Empower youths to fight against HIV/Aids
In several parts of the world, particularly Oceanic and African countries, the risk of becoming infected with HIV is disproportionate for young girls and women compared to boys and men of the same age. Teenage girls are more likely to develop the disease and the risk worsens as they reach adulthood where life becomes a harsh reality for them.
In Sierra Leone, when one takes a deep look at the socio-economic aspects that blight our lives, we realize that the higher risk of HIV continues because of the failure to address the root causes of vulnerability engaging on issues such as intergenerational sex (Sugar-daddy) transactional sex, concurrent sexual partners, sexual entitlements and violence rather than simply being female.
There are just few programmes that actually address the social and structural factors in HIV prevention mechanisms.
In a country still suffering from the ravages of a bitter war, girls as young as 12 who lost their parents and have none to guide and love are left wanting. Many of these girls want and need money and so turn to others, usually older men, who have the resources to meet their wants and needs. Studies show that money and a desire for material goods were viewed as the central factors in all age-discrepant relationships. Young girls growing up tend to want and desire so many things, like designer clothes, a fat allowance, all of which they can’t afford.
One sees so many young girls driving luxurious cars and one wonders where they got their wealth from. The finger usually points to men old enough to be their fathers. Simply put, gone are the days of principles, morale and pride for some women as they find no remorse in sleeping with their fathers’ age mates simply for money.
The most horrifying part of this abomination is that these girls are not immune to the virus and take no steps to protect themselves; sometimes some girls are seeking basic necessities like food, shelter and clothes, so it’s not all about greed and discontent but also survival as this is a daily battle for most in a country like Sierra Leone.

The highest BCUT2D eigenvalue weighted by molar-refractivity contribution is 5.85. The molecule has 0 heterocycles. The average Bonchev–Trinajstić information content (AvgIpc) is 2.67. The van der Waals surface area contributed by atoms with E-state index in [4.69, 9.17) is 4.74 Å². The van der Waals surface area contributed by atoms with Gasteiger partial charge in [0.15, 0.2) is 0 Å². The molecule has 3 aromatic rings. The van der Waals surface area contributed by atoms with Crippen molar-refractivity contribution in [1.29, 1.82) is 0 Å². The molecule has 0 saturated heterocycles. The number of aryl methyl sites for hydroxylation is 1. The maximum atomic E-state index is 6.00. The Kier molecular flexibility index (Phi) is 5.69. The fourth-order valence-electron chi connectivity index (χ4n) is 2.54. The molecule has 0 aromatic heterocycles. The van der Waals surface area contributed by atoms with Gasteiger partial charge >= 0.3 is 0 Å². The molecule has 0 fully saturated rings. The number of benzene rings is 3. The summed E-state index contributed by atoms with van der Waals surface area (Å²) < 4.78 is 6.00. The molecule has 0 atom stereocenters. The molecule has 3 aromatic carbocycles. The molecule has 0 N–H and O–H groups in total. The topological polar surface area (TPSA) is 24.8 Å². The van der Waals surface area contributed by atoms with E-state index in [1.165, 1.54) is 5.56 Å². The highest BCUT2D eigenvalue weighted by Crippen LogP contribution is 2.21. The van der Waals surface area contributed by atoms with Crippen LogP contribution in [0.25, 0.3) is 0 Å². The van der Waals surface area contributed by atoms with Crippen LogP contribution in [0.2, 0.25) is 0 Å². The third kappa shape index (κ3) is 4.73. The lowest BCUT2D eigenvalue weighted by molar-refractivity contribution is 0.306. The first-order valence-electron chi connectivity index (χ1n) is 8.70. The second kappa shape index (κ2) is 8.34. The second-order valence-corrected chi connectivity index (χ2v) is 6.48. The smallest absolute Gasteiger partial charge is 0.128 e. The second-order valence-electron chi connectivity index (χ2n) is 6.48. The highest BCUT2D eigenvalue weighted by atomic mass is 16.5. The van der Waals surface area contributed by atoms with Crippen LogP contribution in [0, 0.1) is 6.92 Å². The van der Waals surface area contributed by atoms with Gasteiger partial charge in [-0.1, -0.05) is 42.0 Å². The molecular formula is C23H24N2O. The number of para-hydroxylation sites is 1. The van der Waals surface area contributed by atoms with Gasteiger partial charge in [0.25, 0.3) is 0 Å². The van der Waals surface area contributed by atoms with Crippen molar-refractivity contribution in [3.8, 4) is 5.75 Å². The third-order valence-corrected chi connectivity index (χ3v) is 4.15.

Intergenerational sex is a societal issue as it is quite common in Sierra Leone and cannot be tackled by just preaching about abstinence and faithfulness but safer sex.
Taking a look candidly at the situation, what can we offer as an underdeveloped country to these girls who can’t see a way out, who can’t envision a better life? How and with what do we help them create a vision to enhance their lives?
Hypocritically, most men who claim they abhor this practice indulge in it. A popular claim amongst men perpetuating these acts is “young blood is sweet”. What are solely needed are social sanctions that really stick against perverts who delight in these acts.
Having multiple and concurrent partners is also quite common among young people in many countries. It would be too simplistic to characterize all sexual activities of youths as intergenerational and transactional. Sierra Leone, seeking modernization seems to be losing some of its traditional values and some cultures actually promote harmful sexual behavior such as multiple partners.
Women have always been fighting to secure a place in what most people deem ‘a man’s world’ and we are still fighting to live as humans. Violence against women is an issue that needs to be addressed properly as part of HIV prevention programmes. A multi-country study conducted by the World Health Organization found that between 1% and 21% of women reported sexual abuse before age 15 across the world. A recent UNICEF study in Swaziland showed that one in four women faced sexual violence as a child and two out of three 18-24 year old women had experienced sexual violence, the abusers usually being boyfriends, husbands and relations. The act of sexual violence against women seems to be a growing trend in Sierra Leone, a trend that needs to be stopped.
There is an urgent need to reach girls and women like these at higher risks as they are largely invisible and unreachable by prevention services as most of these programmes are aimed at adults with higher risks. However policy-makers are taking notice in some countries and are adjusting their policies to suit younger people at higher risks. What we need to do as concerned people is to empower our youths to protect themselves from HIV.
We must ensure that programmes focus on young people at higher risk rather than homogenizing programmes for all young people. Simply put, we must provide them with programmes that are meaningful to their life contexts.
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